RMB invoicing & RMB internationalisation: opportunities & challenges for Australia - RMB
The study explores possible ways of encouraging greater RMB trade invoicing and, more broadly, a range of market and policy questions related to the development of RMB trade and investment flows between Australia and China. The study includes both international and Australian aspects, with inputs from academics, industry, the Reserve Bank of Australia (RBA), the Treasury and CIFR. Oversight was provided by a steering committee comprising representatives from CIFR, Treasury, the RBA and the financial industry.
The study delivered a number of key insights and recommendations, including:
• China is now the largest source of global savings and is becoming a core part of diversified global investment portfolios. Because Australia needs access to foreign capital to fund its ongoing investment needs, there is an opportunity for Australia and China to forge deeper and broader financial links. This will require the right policy settings and a good deal of strategic thinking and planning. This study suggests that much of the policy framework is already in place, however a number of policy and market issues need to be addressed if Australia is to fully benefit from China’s financial development.
• As China and its institutions and markets continue to grow, we can expect its currency and capital markets to become as important as its economy and global trade links. These ongoing developments in China will require adaptation and change around the world: to trade patterns and how they are financed and settled, to portfolio investment flows, and to international financial institutions and their practices.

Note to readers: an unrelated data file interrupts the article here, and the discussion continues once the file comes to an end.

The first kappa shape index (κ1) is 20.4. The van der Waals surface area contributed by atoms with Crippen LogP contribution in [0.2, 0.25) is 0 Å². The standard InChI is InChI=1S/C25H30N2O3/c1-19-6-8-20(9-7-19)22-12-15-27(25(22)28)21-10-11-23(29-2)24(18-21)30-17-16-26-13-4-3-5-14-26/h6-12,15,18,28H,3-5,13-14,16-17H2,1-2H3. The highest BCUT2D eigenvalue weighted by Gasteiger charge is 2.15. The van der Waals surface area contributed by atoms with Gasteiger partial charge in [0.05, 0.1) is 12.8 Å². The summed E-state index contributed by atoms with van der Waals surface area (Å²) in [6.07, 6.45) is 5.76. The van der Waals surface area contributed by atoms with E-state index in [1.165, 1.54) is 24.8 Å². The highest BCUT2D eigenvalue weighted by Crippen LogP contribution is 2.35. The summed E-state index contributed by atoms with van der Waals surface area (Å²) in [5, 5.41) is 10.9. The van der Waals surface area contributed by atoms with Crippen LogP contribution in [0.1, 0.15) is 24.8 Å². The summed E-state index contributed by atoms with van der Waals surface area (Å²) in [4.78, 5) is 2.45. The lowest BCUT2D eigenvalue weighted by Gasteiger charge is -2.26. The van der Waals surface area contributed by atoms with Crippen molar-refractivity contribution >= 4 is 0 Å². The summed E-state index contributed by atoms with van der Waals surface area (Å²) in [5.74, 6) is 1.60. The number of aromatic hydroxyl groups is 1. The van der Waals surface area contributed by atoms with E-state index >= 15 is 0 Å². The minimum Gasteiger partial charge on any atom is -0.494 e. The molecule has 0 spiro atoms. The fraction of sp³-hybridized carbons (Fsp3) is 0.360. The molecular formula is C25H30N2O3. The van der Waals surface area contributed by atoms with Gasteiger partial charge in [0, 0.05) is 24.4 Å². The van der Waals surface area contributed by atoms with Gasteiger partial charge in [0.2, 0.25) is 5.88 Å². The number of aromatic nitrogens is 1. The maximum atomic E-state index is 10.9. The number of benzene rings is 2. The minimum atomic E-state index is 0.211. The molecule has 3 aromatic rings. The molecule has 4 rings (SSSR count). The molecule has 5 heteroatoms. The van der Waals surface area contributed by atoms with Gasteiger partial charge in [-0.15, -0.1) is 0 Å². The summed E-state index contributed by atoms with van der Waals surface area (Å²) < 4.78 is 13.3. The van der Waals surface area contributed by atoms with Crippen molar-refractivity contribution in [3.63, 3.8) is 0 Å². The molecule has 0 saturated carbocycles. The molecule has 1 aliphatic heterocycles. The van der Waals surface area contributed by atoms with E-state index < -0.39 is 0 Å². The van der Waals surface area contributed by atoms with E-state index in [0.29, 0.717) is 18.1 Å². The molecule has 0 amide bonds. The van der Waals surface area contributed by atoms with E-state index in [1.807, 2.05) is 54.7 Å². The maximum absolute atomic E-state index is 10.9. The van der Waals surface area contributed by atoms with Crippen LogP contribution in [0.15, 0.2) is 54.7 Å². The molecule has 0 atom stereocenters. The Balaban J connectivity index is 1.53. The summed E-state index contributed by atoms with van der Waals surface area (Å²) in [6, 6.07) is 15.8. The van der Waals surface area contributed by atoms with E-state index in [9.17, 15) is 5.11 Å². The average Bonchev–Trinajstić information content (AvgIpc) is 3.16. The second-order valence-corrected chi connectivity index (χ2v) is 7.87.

• There are a number of factors inhibiting greater RMB trade invoicing between Australia and China. Some of these have predominantly Chinese origins, including: banks discouraging customers from invoicing in RMB; concerns about identifying transactions as being genuinely trade-related and hence not subject to VAT; and lack of awareness by many smaller Chinese companies that RMB invoicing is possible. In both countries, increasing corporate awareness of the potential benefits of RMB invoicing and settlement and the range of hedging and risk management products available would be beneficial. There is still considerable market uncertainty regarding the tax treatment of cross-border financial transactions, in particular with respect to offshore investors investing through Australian-domiciled investment vehicles. This needs to be addressed by establishing an effective and wide-ranging Investment Manager Regime.
• Ongoing developments in offshore RMB settlement arrangements should be watched closely to ensure that Australian settlement arrangements are as easy and effective as those in other major financial centres.
• There is a lack of awareness on the part of many funds management executives of the rapid pace of change in China’s financial markets and the associated need to start thinking strategically about how to position their businesses to benefit from the opening up of China’s capital markets.
• Perceptions in China of Australian discrimination against Chinese investment and antipathy in some quarters towards Chinese investment in Australia need to be overcome.
|CIFR Workshop: People's Bank of China Delegation, Sydney ( November 2013)
||CIFR Report Launch: Internationalisation of the RMB, Sydney (March 2014)
||CIFR Forum : Internationalisation of the RMB, Sydney (November 2013)